I need a little help on this one...


#1

Hey guys!

Well some of you may have been kind of following the saga of my girlfriend and her insane father. Well, things are about to get interesting. For those of you who are just joining us, my girlfriend’s father is one of those Evangelical Fundamentalist types. He was none too fond of the idea that his little girl was going to begin dating a Catholic. But, after a year and a half, and quite a few email exchanges between him and myself, he has calmed down a great deal on the idea. Thank the Holy Spirit for that. I also gave him a Catechism, as I got tired of him “telling me” what the Catholic Church was teaching. That has helped a lot.

Ok, so enough background information. Here is the deal now. My girlfriend entered RCIA this fall. At first, I thought that this was just her way of finding out more about it, but that has changed. She is now talking about going through with a conversion at Easter. As you can imagine, this is like sweet music to my ears!

However, there is a problem in paradise. She is not the most assertive person in the world, and she sucks at making verbal arguments. She knows that if she tells her parents about her conversion that they are going to hit the roof. I am not sure what to tell her to do. I was wondering if anyone had some advice or experience in dealing with this one. My conversion was simple in comparison to the way hers may turn out.

All opinions are welcome.

Thanks!


#2

Brad

You can only do so much,you seem to know your Faith well and thats a big help.Trust the Lord,Pray and be there for her,the bulk of the job will fall on the Holy Spirit.There may come a time soon when this is out of your hands.

One thing I hear over and over in RCIA is how the one thing that really made an impact on folks comming home to the Catholic Church,was some person that impressed them by living their Catholic Faith.Be an example.

I ll be Praying for you two.God Bless you for trying to bring her home.

Frank


#3

Gee, I have been kind of following along with what’s been happening with you guys. I hope you can get some good advice because the fact is, when I converted I just didn’t tell them. My dad didn’t know until I told him where I was going to be married. :o Still my family doesn’t seem anything like the in-laws you are dealing with. God bless you in this!


#4

I would say to find a way to convert her dad. That way all will be well! :thumbsup:

Good luck widdat!

Subrosa


#5

Now that IS a job for the Holy Spirit. But, I have seen things that are more strange than that happen when the Holy Spirit got involved. We shall see. The funny part is that if her Dad converted, her entire family would probably follow.


#6

All any of us can do is use the gifts God gave us, and try to overcome any hindrances we or others have put in our way. For this we need the power of the Holy Spirit. If we try to rely on ourselves, we will make botch of it. All God asks is that we love him, be ready to answer for “the hope that lies within us,” and then allow the Holy Spirit to speak through us. I believe you will be surprised at how the Holy Spirit will work in the life of your gf. The whole thing could end up with the entire family entering the Church one day.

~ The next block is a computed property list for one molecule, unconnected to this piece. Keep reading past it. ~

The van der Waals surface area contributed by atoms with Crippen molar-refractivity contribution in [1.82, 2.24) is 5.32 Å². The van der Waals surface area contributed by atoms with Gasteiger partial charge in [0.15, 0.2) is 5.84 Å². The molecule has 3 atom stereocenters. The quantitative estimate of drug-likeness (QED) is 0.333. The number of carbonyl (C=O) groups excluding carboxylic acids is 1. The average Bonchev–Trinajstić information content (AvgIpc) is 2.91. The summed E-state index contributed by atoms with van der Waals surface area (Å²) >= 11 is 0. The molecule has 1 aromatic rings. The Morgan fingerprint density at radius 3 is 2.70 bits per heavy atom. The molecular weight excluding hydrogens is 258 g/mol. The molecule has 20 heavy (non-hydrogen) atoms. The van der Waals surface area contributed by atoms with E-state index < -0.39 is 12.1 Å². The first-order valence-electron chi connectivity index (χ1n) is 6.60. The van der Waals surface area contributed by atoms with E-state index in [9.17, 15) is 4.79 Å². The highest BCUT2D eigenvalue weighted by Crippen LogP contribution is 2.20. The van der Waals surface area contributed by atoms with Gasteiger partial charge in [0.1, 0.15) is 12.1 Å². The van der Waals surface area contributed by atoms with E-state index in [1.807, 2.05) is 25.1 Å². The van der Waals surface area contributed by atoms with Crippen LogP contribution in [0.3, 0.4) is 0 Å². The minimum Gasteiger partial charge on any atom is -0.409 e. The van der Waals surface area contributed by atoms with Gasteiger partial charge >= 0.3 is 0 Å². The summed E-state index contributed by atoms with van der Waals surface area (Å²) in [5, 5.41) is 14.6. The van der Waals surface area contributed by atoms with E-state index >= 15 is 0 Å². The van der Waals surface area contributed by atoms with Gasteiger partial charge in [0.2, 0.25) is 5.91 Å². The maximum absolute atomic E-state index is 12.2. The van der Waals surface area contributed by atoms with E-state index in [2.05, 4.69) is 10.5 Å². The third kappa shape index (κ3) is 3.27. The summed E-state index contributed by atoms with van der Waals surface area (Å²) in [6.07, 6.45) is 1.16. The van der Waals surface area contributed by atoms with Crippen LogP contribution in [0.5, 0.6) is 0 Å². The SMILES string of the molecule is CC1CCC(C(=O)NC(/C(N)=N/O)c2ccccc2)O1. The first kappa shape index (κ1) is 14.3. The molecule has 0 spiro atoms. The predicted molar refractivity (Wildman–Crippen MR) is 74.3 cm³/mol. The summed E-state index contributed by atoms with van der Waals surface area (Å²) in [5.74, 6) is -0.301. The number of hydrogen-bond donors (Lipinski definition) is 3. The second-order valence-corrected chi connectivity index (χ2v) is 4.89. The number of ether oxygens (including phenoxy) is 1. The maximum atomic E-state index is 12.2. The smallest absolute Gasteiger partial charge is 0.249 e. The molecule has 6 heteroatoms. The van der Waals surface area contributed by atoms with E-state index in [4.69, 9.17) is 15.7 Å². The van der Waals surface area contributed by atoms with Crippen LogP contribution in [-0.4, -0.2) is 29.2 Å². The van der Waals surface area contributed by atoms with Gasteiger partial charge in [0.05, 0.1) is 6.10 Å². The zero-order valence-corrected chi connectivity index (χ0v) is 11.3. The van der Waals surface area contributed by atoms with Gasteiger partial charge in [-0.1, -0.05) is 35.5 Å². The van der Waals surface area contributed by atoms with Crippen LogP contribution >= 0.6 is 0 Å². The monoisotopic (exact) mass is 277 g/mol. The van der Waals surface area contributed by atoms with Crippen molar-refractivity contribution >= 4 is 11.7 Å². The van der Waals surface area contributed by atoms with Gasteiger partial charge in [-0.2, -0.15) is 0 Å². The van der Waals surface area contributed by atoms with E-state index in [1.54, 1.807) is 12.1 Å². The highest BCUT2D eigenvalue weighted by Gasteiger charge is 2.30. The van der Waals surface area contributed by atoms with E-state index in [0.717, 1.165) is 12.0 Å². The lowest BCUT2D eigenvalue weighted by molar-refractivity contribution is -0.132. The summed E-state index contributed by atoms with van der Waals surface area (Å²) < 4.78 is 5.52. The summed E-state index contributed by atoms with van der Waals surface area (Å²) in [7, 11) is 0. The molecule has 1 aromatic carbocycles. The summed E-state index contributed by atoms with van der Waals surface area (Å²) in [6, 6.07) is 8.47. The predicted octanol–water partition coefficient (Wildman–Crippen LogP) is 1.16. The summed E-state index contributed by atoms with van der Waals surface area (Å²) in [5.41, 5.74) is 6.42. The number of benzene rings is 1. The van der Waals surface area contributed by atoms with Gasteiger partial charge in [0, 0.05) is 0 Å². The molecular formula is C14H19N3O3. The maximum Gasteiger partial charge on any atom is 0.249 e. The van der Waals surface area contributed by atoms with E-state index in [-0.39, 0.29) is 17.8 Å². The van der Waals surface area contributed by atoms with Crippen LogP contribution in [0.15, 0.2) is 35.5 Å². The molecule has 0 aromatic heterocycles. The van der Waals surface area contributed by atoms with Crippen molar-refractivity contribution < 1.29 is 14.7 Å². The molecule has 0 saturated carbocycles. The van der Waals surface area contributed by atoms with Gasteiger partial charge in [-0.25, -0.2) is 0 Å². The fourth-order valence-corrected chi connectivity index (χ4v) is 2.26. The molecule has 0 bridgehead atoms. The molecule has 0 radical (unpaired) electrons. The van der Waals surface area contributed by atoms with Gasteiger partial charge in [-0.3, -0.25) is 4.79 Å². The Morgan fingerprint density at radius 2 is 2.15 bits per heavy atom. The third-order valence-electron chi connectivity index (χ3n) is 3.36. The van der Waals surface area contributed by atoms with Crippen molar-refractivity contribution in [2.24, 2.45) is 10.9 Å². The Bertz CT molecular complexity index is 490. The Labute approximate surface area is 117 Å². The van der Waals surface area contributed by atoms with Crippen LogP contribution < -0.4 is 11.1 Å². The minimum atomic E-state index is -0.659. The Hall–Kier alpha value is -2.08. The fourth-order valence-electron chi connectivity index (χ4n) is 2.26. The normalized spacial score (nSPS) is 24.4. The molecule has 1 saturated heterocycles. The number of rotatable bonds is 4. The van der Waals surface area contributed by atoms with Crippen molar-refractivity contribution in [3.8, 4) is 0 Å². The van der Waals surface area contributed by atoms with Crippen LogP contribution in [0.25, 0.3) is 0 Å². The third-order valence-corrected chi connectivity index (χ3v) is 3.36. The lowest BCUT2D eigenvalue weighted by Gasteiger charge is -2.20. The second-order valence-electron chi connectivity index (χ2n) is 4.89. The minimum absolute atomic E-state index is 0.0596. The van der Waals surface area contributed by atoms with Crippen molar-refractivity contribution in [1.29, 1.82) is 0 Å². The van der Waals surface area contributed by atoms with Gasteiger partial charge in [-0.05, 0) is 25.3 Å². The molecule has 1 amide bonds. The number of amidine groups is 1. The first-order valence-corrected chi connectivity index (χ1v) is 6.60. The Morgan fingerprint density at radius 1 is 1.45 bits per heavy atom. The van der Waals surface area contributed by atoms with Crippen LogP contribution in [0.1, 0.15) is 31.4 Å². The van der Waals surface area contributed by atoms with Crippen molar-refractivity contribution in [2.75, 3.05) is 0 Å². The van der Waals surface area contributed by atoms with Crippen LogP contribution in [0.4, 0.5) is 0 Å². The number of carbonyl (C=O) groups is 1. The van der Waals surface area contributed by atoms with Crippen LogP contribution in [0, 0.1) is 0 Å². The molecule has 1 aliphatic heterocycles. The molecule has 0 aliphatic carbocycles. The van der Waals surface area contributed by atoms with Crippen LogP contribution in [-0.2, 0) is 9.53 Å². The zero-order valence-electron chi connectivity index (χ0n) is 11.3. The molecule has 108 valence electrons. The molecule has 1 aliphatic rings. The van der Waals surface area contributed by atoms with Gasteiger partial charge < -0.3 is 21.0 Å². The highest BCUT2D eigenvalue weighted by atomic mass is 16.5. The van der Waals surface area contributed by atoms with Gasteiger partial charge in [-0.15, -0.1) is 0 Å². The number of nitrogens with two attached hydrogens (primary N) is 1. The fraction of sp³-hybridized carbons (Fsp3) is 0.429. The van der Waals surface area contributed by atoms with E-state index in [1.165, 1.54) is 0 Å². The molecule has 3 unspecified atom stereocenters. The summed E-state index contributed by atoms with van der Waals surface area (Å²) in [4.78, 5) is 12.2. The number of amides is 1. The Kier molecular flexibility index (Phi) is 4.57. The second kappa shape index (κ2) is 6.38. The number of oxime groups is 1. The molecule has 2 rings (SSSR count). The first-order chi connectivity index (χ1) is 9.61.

#7

Just keep long vision. Whatever goes on between now and any wedding and/or conversion will be ancient history soon enough. As long as you and she do the right things and for the right reasons you will be an aid to the Holy Spirit and not a hindrance.

God bless.


#8

I haven’t been keeping up with this situation, but I’ll put my two cents in if it means anything.

When I converted a couple of years ago, I didn’t tell anyone until about three weeks before Easter. I was sure, but I didn’t feel the need to tell my family too early because I knew they would spend time trying to talk me out of it and I just didn’t want to hear it. I wanted to focus my time and attention on what really mattered at that time-learning all I could about the Church before my conversion.

I suggest you two do the same. It’s several months before Easter. Don’t tell her family she’s converting. Let her spend that time building her faith and learning all she can. Then, when Easter is at hand, she can tell them then. Or, if she feels she’s not ready, have her wait until after Confirmation. Some may see this as being dishonest, but I see it as being prudent. In the early days of the Church a person thinking about becoming a Christian didn’t announce it to anyone outside the Faith because they knew they could get thrown to the lions. For your girlfriend, it might be the same situation. Announcing to her family that’s she’s converting could be the same as voluntarily throwing herself to the lions. She’s not ready for that.

Just my opinion. I hope it helps.
Scout :tiphat:


#9